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Veterans Day reminds us that freedom isn't free

November 07, 2004|by Todd Cordell

With Veterans Day approaching, I am once again reminded of what America's federal holiday truly means.

As I am writing this column, there are many women and men serving our country in harm's way all around the world.

Many of them are currently engaged in combat missions in Iraq and in Afghanistan to bring forth peace, liberty and democracy.

Others are stationed overseas and here in the United States to protect our country and fight an ongoing global war on terrorism. This Veterans Day, my hopes, dreams and prayers are the following:

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That all American citizens will continue to pay honor and respect to all of our nation's veterans - those who have served our nation in the past and those who are serving our country today.

Whether you are for or are against our troops fighting a war in Afghanistan and Iraq, whether you support President Bush or Sen. John Kerry, whether or not you are a Republican, Democrat or an Independent voter, all Americans should be united together and proud of our country's veterans and armed forces personnel.

We should also continue to lend all of our help and all of our unwavering, steadfast support to them as well.

Liberty and freedom are something that we as Americans take for granted each and every day. They include the freedom to make our own individual choices and decisions in our lives and for our children's lives, the freedoms of religion, speech, the press, to bear arms, to travel freely, to protest and to choose our own leaders.

This Veterans Day, I ask you to remember that your liberty, your personal freedoms and your rights that we Americans have were all bought and paid for by veterans who fought to defend democracy and our country, our citizens and all of the many personal liberties, freedoms and rights that you and I still have today.

We, as Americans, should be indebted to our veterans who served our country in both peacetime and in war. Many nations around the world today still are free nations due to the service of our country's veterans.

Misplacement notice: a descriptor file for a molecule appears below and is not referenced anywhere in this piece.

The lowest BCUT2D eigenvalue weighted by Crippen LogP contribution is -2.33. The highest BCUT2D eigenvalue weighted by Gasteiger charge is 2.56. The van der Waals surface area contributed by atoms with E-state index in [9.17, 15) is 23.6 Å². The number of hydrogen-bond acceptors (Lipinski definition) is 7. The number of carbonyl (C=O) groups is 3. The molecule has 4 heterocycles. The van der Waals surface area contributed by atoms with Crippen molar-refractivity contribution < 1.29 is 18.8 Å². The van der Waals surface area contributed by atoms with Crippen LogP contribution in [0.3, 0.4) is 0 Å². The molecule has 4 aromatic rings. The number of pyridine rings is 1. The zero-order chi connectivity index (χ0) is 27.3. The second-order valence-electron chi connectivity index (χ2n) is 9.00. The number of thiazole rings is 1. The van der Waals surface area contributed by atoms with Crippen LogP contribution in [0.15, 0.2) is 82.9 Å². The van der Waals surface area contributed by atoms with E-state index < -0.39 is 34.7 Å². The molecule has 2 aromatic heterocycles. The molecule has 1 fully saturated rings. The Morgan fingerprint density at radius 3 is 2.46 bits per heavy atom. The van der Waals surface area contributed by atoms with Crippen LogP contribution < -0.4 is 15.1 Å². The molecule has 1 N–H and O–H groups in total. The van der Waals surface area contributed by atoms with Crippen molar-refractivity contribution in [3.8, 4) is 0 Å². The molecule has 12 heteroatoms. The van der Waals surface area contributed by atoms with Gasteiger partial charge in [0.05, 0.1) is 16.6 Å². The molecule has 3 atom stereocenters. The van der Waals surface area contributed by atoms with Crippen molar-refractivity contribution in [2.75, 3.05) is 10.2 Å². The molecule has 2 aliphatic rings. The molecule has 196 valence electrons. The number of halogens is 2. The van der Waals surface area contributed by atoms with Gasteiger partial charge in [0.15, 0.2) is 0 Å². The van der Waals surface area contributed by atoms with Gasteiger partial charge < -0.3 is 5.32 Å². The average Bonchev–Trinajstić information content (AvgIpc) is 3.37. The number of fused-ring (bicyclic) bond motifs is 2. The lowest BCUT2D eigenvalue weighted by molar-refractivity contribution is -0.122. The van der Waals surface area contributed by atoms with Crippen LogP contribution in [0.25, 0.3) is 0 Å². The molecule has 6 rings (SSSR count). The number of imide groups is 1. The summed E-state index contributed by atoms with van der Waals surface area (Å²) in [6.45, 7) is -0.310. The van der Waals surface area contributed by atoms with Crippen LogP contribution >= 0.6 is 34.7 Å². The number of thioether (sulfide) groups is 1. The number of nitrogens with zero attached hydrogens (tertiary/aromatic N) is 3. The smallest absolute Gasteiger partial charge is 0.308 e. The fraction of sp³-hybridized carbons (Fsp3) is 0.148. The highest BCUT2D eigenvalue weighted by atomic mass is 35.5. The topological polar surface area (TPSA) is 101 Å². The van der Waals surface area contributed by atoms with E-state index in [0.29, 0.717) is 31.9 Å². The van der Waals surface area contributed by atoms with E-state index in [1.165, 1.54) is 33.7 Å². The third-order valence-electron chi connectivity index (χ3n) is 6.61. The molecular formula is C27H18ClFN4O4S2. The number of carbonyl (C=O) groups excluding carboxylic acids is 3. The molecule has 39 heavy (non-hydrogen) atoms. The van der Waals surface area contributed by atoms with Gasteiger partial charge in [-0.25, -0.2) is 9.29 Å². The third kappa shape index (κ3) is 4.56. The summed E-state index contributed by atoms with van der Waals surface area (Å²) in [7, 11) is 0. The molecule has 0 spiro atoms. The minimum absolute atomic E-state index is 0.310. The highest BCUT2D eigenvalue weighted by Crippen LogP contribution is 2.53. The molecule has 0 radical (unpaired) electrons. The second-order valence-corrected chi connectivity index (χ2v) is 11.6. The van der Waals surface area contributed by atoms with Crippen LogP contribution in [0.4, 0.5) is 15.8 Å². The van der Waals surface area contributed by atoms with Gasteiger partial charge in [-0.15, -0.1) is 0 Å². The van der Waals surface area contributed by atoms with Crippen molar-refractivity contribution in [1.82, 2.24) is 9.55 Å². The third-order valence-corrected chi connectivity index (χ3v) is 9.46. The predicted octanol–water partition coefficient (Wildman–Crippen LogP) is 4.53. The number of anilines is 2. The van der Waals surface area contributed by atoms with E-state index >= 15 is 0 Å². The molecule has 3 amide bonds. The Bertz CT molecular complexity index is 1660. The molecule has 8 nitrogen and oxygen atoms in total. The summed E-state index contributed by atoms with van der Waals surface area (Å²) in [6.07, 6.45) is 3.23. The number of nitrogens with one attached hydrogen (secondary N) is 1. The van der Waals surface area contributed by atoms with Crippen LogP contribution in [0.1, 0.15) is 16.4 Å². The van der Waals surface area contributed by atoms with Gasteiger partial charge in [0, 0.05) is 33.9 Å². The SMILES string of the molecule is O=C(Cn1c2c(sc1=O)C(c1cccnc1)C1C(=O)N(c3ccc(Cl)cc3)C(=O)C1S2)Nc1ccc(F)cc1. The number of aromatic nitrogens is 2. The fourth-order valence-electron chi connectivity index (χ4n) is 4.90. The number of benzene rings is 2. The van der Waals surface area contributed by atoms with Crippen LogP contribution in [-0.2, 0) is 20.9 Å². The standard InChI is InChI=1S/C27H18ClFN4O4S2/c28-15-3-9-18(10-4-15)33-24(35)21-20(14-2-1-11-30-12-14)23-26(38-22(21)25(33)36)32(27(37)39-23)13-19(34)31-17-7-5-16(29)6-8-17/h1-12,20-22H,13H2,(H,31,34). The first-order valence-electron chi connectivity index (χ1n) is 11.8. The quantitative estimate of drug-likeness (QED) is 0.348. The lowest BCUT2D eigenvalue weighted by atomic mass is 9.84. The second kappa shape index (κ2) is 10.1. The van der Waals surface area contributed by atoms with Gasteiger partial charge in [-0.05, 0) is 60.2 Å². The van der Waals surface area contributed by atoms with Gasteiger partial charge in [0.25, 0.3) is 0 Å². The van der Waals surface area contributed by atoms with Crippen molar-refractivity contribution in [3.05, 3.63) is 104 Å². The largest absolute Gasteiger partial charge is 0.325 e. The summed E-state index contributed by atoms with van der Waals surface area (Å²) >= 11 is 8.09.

These freedoms and liberties have all come about with a tremendous cost and impact on our nation's veterans. Many veterans in past wars and current conflicts paid with their lives to protect their country and to preserve democracy.

Veterans past and present have sacrificed their health and their bodies - veterans who are now paralyzed, who have lost eyes and limbs, who were exposed to chemicals and radiation, who are now disabled and suffer from permanent disabilities and disease, who suffer from the horrors of war with stress disorders and who have shrapnel that will remain inside their bodies for the rest of their lives.

No, freedom is not free. It came with much sacrifice and cost to our nation's veterans. This Veterans Day, I ask all Americans to continue to pray for our nation's troops and veterans - for their safety and health and for their families. And please continue to pray for the families who have lost a loved one who died while serving our country - a husband or a wife, father, mother, brother, sister, son or daughter, or other relative.

On this Veterans Day, please take the time to personally thank all of our nation's troops and veterans who have proudly served their country in the past and those who still serve their country proudly today.

Here's a poem that might help you remember.

"No, Freedom Isn't Free. I watched the flag pass by one day. It fluttered in the breeze.

"A young Marine saluted it, I looked at him in uniform. So young, so tall, so proud, with hair cut square and eyes alert, he'd stand out in any crowd.

"I thought how many men like him had fallen through the years. How many died on foreign soil? How many mother's tears? How many pilots' planes shot down? How many died at sea? How many foxholes were soldiers' graves?

"No, freedom isn't free. I heard the sound of 'Taps' one night, when everything was still. I listened to the bugler play and felt a certain chill. I wondered just how many times that 'Taps' had meant 'amen,' when a flag had draped a coffin of a brother or a friend.

"I thought of all the children, of the mothers and the wives, of fathers, sons and husbands with interrupted lives. I thought about a graveyard at the bottom of the sea of unmarked graves in Arlington. No, freedom isn't free."

- Author unknown.




Todd R. Cordell is a disabled Marine Corps veteran, and Past Commander of the Disabled American Veterans Chapter 14 of Hagerstown.

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